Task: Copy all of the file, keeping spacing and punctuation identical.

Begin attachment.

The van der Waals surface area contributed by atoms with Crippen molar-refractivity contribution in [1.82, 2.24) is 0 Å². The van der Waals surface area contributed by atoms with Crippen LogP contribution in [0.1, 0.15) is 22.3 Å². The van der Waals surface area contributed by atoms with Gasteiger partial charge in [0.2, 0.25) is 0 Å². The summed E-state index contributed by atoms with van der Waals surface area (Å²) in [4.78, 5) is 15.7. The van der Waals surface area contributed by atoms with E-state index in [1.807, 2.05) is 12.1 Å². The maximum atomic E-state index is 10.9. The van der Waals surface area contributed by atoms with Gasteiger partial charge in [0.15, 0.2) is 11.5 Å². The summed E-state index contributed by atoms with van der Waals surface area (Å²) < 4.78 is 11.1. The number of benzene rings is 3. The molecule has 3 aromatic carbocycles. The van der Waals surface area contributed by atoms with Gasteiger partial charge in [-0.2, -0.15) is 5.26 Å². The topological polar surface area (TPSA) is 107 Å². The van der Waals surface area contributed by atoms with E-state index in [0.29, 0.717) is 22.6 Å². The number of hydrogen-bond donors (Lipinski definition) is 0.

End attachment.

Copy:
The van der Waals surface area contributed by atoms with Crippen molar-refractivity contribution in [1.82, 2.24) is 0 Å². The van der Waals surface area contributed by atoms with Crippen LogP contribution in [0.1, 0.15) is 22.3 Å². The van der Waals surface area contributed by atoms with Gasteiger partial charge in [0.2, 0.25) is 0 Å². The summed E-state index contributed by atoms with van der Waals surface area (Å²) in [4.78, 5) is 15.7. The van der Waals surface area contributed by atoms with E-state index in [1.807, 2.05) is 12.1 Å². The maximum atomic E-state index is 10.9. The van der Waals surface area contributed by atoms with Gasteiger partial charge in [0.15, 0.2) is 11.5 Å². The summed E-state index contributed by atoms with van der Waals surface area (Å²) < 4.78 is 11.1. The number of benzene rings is 3. The molecule has 3 aromatic carbocycles. The van der Waals surface area contributed by atoms with Gasteiger partial charge in [-0.2, -0.15) is 5.26 Å². The topological polar surface area (TPSA) is 107 Å². The van der Waals surface area contributed by atoms with E-state index in [0.29, 0.717) is 22.6 Å². The number of hydrogen-bond donors (Lipinski definition) is 0.